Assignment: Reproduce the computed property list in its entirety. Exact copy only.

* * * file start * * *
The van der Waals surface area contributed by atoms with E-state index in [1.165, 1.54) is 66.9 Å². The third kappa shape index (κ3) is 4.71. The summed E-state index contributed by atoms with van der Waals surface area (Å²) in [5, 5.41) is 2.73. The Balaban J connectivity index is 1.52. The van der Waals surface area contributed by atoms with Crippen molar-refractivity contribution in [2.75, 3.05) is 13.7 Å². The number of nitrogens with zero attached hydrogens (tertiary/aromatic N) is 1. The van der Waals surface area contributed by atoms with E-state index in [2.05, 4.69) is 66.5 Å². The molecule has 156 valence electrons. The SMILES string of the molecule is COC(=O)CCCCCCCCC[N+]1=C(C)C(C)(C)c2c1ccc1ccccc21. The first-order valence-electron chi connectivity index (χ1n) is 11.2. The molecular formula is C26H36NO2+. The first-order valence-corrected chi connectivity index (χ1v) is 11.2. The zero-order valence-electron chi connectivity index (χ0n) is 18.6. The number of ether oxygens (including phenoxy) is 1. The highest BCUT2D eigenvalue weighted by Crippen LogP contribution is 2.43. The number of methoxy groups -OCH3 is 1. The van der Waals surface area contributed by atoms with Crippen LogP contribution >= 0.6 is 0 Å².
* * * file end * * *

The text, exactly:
The van der Waals surface area contributed by atoms with E-state index in [1.165, 1.54) is 66.9 Å². The third kappa shape index (κ3) is 4.71. The summed E-state index contributed by atoms with van der Waals surface area (Å²) in [5, 5.41) is 2.73. The Balaban J connectivity index is 1.52. The van der Waals surface area contributed by atoms with Crippen molar-refractivity contribution in [2.75, 3.05) is 13.7 Å². The number of nitrogens with zero attached hydrogens (tertiary/aromatic N) is 1. The van der Waals surface area contributed by atoms with E-state index in [2.05, 4.69) is 66.5 Å². The molecule has 156 valence electrons. The SMILES string of the molecule is COC(=O)CCCCCCCCC[N+]1=C(C)C(C)(C)c2c1ccc1ccccc21. The first-order valence-electron chi connectivity index (χ1n) is 11.2. The molecular formula is C26H36NO2+. The first-order valence-corrected chi connectivity index (χ1v) is 11.2. The zero-order valence-electron chi connectivity index (χ0n) is 18.6. The number of ether oxygens (including phenoxy) is 1. The highest BCUT2D eigenvalue weighted by Crippen LogP contribution is 2.43. The number of methoxy groups -OCH3 is 1. The van der Waals surface area contributed by atoms with Crippen LogP contribution >= 0.6 is 0 Å².